Play: Colder Than Here
Venue: Friargate Theatre, York
Review by: Julia Pattison
Director Louise Larkinson has always admired playwright Laura Wade’s work and was delighted when Wildgoose Theatre agreed to stage a production of her first published play (2005) Colder Than Here.
Dying is often a taboo subject, but Laura’s script isn’t afraid to alleviate some of the fears we may have about death with her combination of pathos and black humour.
A most thoughtful and sensitive director, Louise obviously worked most co-operatively with her ensemble cast, and the result is a most moving, poignant play, without ever being morbid; quite a feat considering that the play centres round Myra (brilliantly portrayed by Beryl Nairn), wife and mother of two, who has been diagnosed with bone cancer.
The play focuses on the impact that terminal illness can have on those close to a dying person, but is also about the relationship of siblings- Harriet (Sophie Buckley) and Jenna (Claire Morley)and the dynamics between an older and younger sister.
From the very beginning of the play you were drawn into the family’s world with Gill Dickers’s superb violin playing behind gauze tugging at the heart strings, setting the scene along with Sara Burns’s carefully considered Lighting and set design.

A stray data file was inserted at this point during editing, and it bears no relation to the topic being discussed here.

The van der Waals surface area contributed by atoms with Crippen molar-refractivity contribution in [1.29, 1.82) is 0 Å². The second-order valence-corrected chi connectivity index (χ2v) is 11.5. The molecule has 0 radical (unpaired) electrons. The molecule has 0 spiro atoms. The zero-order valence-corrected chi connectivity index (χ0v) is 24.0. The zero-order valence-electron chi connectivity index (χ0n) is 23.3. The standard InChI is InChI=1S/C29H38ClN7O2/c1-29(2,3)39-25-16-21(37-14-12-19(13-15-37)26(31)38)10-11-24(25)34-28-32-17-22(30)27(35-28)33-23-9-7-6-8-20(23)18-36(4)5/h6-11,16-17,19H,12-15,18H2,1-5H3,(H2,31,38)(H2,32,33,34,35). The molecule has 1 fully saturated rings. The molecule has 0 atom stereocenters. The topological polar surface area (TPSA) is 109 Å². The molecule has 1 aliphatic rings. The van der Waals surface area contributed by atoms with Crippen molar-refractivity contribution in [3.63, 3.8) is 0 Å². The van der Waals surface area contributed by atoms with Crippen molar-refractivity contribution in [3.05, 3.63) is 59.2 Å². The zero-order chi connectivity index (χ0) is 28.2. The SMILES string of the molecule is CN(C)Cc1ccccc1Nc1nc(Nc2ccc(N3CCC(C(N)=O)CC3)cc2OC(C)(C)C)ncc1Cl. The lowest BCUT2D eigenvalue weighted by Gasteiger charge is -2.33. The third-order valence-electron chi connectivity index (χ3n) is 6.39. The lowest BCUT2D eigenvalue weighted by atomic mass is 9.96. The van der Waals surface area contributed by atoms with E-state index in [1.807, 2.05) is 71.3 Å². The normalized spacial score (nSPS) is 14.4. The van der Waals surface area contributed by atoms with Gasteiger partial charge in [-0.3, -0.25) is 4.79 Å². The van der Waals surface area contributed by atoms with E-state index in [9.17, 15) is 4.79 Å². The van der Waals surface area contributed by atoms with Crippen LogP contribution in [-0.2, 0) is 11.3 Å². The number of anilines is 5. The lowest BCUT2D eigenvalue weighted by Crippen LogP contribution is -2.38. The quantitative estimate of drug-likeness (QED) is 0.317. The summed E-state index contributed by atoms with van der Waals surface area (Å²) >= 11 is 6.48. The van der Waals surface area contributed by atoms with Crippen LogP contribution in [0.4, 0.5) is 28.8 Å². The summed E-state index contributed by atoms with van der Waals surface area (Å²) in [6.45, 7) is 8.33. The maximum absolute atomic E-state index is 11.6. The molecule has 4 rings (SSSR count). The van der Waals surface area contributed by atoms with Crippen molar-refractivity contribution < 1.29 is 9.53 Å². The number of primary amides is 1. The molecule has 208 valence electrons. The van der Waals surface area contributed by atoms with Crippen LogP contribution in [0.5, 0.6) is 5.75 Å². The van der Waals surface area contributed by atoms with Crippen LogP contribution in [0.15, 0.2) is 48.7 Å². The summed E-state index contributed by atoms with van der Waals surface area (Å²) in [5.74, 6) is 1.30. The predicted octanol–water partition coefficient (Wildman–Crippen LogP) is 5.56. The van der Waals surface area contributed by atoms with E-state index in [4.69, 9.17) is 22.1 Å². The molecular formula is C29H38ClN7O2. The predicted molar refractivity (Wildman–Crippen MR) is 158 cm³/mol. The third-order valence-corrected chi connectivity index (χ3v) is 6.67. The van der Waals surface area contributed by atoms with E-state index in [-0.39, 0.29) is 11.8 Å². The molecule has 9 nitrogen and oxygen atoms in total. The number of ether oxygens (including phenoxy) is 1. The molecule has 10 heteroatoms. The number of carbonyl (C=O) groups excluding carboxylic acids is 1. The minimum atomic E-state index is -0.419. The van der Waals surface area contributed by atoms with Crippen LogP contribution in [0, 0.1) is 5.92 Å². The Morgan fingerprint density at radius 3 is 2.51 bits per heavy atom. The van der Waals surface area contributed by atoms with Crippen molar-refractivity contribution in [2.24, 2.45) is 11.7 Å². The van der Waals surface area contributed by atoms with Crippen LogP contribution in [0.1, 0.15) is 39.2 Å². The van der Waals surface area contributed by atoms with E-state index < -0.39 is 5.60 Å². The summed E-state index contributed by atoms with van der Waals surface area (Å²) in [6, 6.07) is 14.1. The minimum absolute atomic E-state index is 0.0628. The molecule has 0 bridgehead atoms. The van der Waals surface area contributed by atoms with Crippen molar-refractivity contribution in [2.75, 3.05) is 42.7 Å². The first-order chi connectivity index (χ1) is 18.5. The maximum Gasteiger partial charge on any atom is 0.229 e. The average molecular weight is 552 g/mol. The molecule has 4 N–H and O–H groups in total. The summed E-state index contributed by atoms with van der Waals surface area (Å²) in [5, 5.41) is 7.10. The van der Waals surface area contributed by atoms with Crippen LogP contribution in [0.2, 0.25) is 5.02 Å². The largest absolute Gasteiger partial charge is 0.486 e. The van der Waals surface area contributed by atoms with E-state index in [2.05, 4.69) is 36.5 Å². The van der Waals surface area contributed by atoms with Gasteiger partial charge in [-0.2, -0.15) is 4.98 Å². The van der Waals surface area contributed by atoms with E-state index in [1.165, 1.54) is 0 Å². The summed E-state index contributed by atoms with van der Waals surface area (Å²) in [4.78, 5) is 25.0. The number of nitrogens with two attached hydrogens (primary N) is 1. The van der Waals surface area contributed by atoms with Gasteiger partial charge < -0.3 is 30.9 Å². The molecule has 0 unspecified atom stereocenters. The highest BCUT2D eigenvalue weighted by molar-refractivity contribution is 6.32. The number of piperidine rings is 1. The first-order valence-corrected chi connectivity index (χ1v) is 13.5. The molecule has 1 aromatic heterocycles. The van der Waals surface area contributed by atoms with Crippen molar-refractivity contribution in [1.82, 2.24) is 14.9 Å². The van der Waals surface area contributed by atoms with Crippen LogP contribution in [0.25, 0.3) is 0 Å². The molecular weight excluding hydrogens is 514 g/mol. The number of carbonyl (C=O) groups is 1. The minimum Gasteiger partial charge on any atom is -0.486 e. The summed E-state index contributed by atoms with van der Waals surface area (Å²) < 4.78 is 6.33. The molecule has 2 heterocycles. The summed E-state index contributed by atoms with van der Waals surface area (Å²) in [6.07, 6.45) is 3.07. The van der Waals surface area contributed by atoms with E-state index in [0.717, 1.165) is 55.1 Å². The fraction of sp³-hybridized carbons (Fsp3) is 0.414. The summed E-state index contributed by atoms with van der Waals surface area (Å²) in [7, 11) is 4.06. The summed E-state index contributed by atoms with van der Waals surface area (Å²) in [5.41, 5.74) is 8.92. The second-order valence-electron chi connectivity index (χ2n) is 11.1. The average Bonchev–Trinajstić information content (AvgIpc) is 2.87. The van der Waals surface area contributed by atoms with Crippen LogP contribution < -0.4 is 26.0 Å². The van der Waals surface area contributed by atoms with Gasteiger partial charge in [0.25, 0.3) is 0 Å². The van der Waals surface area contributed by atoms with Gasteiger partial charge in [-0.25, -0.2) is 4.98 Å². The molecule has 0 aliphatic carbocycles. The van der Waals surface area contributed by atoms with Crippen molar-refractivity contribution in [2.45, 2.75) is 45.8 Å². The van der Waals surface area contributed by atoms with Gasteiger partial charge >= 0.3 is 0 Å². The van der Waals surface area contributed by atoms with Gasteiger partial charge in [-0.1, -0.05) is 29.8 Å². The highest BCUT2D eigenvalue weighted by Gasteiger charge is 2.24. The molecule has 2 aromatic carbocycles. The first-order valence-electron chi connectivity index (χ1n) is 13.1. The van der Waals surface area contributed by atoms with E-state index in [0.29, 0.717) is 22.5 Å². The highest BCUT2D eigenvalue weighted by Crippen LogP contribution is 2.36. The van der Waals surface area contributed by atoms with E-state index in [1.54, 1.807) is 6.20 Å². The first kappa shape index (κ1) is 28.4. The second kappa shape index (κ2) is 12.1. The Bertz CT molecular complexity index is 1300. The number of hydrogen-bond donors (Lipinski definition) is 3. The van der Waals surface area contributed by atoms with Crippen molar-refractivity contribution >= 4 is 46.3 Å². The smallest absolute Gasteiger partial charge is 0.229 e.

The tune Gill played during the production was Michael’s Mazurka, and for good reason held a special place in the hearts of the cast and creatives (for more information: http://www.michaelswood.co.uk/).
The cast were completely convincing as this family in turmoil; you loved to hate Alec (wonderfully portrayed by John Lister) at first for his seemingly complete indifference to his wife’s mental and physical anguish. Slowly but surely it emerged that he wasn’t as cold towards his wife as first appeared – just very scared.
Sophie and Claire were outstanding in their portrayals of sisters Harriet and Jenna; both had a journey of change thrust upon them, and they ensured that we, in the audience were with them with every tentative step.
Indeed cast and audience were bound together throughout the ninety minute emotional journey, which ended with a note of hope; slumber and stars, and a smile of contentment on Myra’s face.